Have you ever wondered why Matthew is the first book of the New Testament? Before addressing this question, consider the following: The last book in the Hebrew Bible is Chronicles, so named by Jerome (347-420) in his Latin translation, completed in 405 AD. The Jews commonly attribute the authorship of Chronicles to Ezra, the scribe. His focus was to awaken a small, struggling community of exiled Jews to their heritage in Jehovah. They had lost their perspective of being God’s covenant people, His chosen people on earth. Chronicles calls the Jews into remembrance of the Levitical priesthood, the glorious kingdoms of David and Solomon, and of God’s promised Messiah, a descendant of David who would rule as king over Israel forever. Within 1 Chronicles 1-8, Ezra provides the historical means of connecting this discouraged people to the beginning of their nation – through extensive genealogies, “so all Israel was recorded by genealogies” (1 Chr. 9:1).
So why is Matthew the first book of the New Testament? The opening sentence both introduces the theme of Matthew and answers our question: “The book of the genealogy of Jesus Christ, the Son of David, the Son of Abraham” (Mt. 1:1). The principal topic is the direct fulfillment of the Davidic and Abrahamic covenants through Christ.
These were unilateral covenants that God had made with David and Abraham, but never had been completely fulfilled. For the Jews, the hope of permanent royalty from a man after God’s own heart, and the acquisition of the promised blessing originally committed to the friend of God, were paramount.
The genealogy of Matthew 1 serves as proof to the Jews that Jesus, through Joseph, was a direct descendant of David and thus the legal and rightful heir to David’s throne. As to not distract from his theme of covenant fulfillment, Matthew begins with Abraham, not Adam, in rendering Christ’s genealogy. Luke’s genealogy of Christ, however, is for a different purpose. Luke upholds Christ as the “Son of man,” or more specifically, the “Son of Adam” (Lk. 3:38). In so doing, Luke shows Christ to be the “last Adam” (1 Cor. 15:45), God’s replacement representative of righteousness and the literal fulfillment of the prophesied Messiah being derived from the seed of a woman (Gen. 3:15-16).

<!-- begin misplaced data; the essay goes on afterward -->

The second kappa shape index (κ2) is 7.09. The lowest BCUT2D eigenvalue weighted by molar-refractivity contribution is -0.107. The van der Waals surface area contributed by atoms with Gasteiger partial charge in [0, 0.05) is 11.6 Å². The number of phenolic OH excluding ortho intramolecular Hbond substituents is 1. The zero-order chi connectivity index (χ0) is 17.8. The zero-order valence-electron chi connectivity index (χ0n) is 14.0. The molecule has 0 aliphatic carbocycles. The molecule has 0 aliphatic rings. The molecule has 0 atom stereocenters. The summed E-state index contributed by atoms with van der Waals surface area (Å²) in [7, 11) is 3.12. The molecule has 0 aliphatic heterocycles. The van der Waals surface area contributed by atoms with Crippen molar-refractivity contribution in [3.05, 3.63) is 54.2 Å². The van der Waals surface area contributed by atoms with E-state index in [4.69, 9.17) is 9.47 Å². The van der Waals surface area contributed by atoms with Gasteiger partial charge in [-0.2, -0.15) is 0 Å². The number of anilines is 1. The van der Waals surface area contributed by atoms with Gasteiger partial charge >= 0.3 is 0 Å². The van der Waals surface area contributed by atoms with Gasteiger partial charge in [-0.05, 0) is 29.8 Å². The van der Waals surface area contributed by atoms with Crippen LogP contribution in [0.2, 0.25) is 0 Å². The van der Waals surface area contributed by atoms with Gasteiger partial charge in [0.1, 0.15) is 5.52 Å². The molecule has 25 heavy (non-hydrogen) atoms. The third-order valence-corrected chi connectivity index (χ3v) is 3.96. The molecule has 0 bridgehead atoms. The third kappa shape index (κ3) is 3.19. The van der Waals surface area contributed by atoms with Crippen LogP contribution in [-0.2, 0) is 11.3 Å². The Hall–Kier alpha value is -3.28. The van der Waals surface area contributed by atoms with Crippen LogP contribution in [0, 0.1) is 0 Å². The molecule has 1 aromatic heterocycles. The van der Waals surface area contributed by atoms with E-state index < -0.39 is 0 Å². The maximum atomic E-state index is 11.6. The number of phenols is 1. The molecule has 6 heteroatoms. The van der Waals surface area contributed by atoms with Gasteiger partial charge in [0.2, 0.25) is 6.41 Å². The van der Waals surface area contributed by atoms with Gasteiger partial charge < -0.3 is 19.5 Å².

God thought it critical for mankind to understand that the Messiah would not be of the seed of fallen man, yet His royal lineage would be established through a man, Joseph, back to Solomon and finally to David. The two genealogies accomplish this: Luke focuses our attention upon the Lord’s humanity derived from Mary through the power of the Holy Spirit, while Matthew demonstrates Christ’s official authority through Joseph.
The Hebrew Bible concludes with genealogies from Adam to the point in time in which God invoked 400 years of silence concerning His rebellious covenant people. This prophetic hush was broken with the announcement of the Savior’s coming to earth. In Matthew 1, the genealogies pick up again after the centuries of silence and lead the Jews to their much-anticipated and predicted Messiah, the Lord Jesus Christ. He would be the literal fulfillment of God’s promise to David. God said, “I will establish the throne of His kingdom forever” (2 Sam. 7:13). Matthew provides the culmination of the story, which Chronicles only partially disclosed, and bridges the remaining gap between the first Adam and the last Adam, who would restore righteousness and rule forever.